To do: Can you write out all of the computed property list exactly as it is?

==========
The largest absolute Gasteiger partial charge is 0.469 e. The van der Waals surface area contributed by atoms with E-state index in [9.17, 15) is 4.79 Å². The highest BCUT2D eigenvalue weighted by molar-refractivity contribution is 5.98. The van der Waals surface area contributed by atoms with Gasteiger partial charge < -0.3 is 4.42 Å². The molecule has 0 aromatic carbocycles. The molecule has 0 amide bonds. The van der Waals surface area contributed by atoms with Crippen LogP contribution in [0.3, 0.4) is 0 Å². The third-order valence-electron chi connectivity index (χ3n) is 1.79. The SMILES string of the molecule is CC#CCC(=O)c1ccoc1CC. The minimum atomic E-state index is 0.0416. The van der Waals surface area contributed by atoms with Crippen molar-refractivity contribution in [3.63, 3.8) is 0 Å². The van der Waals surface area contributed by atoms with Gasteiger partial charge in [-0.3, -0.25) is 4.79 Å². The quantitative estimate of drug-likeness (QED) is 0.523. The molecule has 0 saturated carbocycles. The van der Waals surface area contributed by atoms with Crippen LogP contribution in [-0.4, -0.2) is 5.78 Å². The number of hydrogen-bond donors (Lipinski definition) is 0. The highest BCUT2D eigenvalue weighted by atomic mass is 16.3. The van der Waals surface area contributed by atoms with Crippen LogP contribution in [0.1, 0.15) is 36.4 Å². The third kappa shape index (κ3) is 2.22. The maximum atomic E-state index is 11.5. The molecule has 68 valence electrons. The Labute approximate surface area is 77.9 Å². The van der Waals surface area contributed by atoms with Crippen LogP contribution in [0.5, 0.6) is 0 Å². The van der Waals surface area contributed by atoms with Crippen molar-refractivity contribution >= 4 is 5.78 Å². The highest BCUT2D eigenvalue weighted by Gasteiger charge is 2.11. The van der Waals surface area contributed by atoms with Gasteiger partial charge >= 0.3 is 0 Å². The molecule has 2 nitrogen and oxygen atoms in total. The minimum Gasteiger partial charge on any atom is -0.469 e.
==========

The largest absolute Gasteiger partial charge is 0.469 e. The van der Waals surface area contributed by atoms with E-state index in [9.17, 15) is 4.79 Å². The highest BCUT2D eigenvalue weighted by molar-refractivity contribution is 5.98. The van der Waals surface area contributed by atoms with Gasteiger partial charge < -0.3 is 4.42 Å². The molecule has 0 aromatic carbocycles. The molecule has 0 amide bonds. The van der Waals surface area contributed by atoms with Crippen LogP contribution in [0.3, 0.4) is 0 Å². The third-order valence-electron chi connectivity index (χ3n) is 1.79. The SMILES string of the molecule is CC#CCC(=O)c1ccoc1CC. The minimum atomic E-state index is 0.0416. The van der Waals surface area contributed by atoms with Crippen molar-refractivity contribution in [3.63, 3.8) is 0 Å². The van der Waals surface area contributed by atoms with Gasteiger partial charge in [-0.3, -0.25) is 4.79 Å². The quantitative estimate of drug-likeness (QED) is 0.523. The molecule has 0 saturated carbocycles. The van der Waals surface area contributed by atoms with Crippen LogP contribution in [-0.4, -0.2) is 5.78 Å². The number of hydrogen-bond donors (Lipinski definition) is 0. The highest BCUT2D eigenvalue weighted by atomic mass is 16.3. The van der Waals surface area contributed by atoms with Crippen LogP contribution in [0.1, 0.15) is 36.4 Å². The third kappa shape index (κ3) is 2.22. The maximum atomic E-state index is 11.5. The molecule has 68 valence electrons. The Labute approximate surface area is 77.9 Å². The van der Waals surface area contributed by atoms with Crippen LogP contribution in [0.5, 0.6) is 0 Å². The van der Waals surface area contributed by atoms with Crippen molar-refractivity contribution >= 4 is 5.78 Å². The highest BCUT2D eigenvalue weighted by Gasteiger charge is 2.11. The van der Waals surface area contributed by atoms with Gasteiger partial charge >= 0.3 is 0 Å². The molecule has 2 nitrogen and oxygen atoms in total. The minimum Gasteiger partial charge on any atom is -0.469 e.